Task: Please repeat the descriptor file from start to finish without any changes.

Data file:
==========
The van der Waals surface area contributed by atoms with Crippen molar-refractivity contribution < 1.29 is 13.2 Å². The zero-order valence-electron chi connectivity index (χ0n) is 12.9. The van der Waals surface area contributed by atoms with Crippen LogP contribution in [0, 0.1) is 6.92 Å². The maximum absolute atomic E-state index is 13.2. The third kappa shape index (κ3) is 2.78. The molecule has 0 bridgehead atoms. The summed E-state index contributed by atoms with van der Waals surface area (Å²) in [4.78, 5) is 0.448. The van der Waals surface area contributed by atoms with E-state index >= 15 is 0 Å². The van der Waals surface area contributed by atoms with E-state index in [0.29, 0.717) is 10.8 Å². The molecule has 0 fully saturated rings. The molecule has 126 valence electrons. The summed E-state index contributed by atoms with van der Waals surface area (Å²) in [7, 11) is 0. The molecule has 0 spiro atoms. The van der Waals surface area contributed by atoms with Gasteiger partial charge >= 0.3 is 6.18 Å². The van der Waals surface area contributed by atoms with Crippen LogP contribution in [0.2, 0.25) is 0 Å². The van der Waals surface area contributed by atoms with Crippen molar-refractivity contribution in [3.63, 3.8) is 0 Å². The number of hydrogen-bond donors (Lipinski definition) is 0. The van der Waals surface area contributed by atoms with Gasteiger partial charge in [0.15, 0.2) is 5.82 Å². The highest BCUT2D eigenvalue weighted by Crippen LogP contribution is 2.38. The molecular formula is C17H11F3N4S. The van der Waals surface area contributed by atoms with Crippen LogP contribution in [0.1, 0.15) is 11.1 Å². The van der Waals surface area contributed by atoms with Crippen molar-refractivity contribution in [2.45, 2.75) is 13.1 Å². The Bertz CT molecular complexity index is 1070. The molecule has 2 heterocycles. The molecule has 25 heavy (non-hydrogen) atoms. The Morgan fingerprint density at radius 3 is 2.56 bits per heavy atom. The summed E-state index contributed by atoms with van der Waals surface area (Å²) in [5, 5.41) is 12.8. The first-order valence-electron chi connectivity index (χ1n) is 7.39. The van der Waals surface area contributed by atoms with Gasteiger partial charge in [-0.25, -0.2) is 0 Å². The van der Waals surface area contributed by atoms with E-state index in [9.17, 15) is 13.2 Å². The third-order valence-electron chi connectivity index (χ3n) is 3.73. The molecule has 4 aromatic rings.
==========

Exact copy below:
The van der Waals surface area contributed by atoms with Crippen molar-refractivity contribution < 1.29 is 13.2 Å². The zero-order valence-electron chi connectivity index (χ0n) is 12.9. The van der Waals surface area contributed by atoms with Crippen LogP contribution in [0, 0.1) is 6.92 Å². The maximum absolute atomic E-state index is 13.2. The third kappa shape index (κ3) is 2.78. The molecule has 0 bridgehead atoms. The summed E-state index contributed by atoms with van der Waals surface area (Å²) in [4.78, 5) is 0.448. The van der Waals surface area contributed by atoms with E-state index >= 15 is 0 Å². The van der Waals surface area contributed by atoms with E-state index in [0.29, 0.717) is 10.8 Å². The molecule has 0 fully saturated rings. The molecule has 126 valence electrons. The summed E-state index contributed by atoms with van der Waals surface area (Å²) in [7, 11) is 0. The molecule has 0 spiro atoms. The van der Waals surface area contributed by atoms with Gasteiger partial charge >= 0.3 is 6.18 Å². The van der Waals surface area contributed by atoms with Crippen LogP contribution in [0.2, 0.25) is 0 Å². The van der Waals surface area contributed by atoms with Crippen molar-refractivity contribution in [3.63, 3.8) is 0 Å². The number of hydrogen-bond donors (Lipinski definition) is 0. The van der Waals surface area contributed by atoms with Gasteiger partial charge in [0.15, 0.2) is 5.82 Å². The highest BCUT2D eigenvalue weighted by Crippen LogP contribution is 2.38. The molecular formula is C17H11F3N4S. The van der Waals surface area contributed by atoms with Crippen LogP contribution in [0.1, 0.15) is 11.1 Å². The van der Waals surface area contributed by atoms with Crippen molar-refractivity contribution in [2.45, 2.75) is 13.1 Å². The Bertz CT molecular complexity index is 1070. The molecule has 2 heterocycles. The molecule has 25 heavy (non-hydrogen) atoms. The Morgan fingerprint density at radius 3 is 2.56 bits per heavy atom. The summed E-state index contributed by atoms with van der Waals surface area (Å²) in [5, 5.41) is 12.8. The first-order valence-electron chi connectivity index (χ1n) is 7.39. The van der Waals surface area contributed by atoms with Gasteiger partial charge in [-0.25, -0.2) is 0 Å². The van der Waals surface area contributed by atoms with E-state index in [9.17, 15) is 13.2 Å². The third-order valence-electron chi connectivity index (χ3n) is 3.73. The molecule has 4 aromatic rings.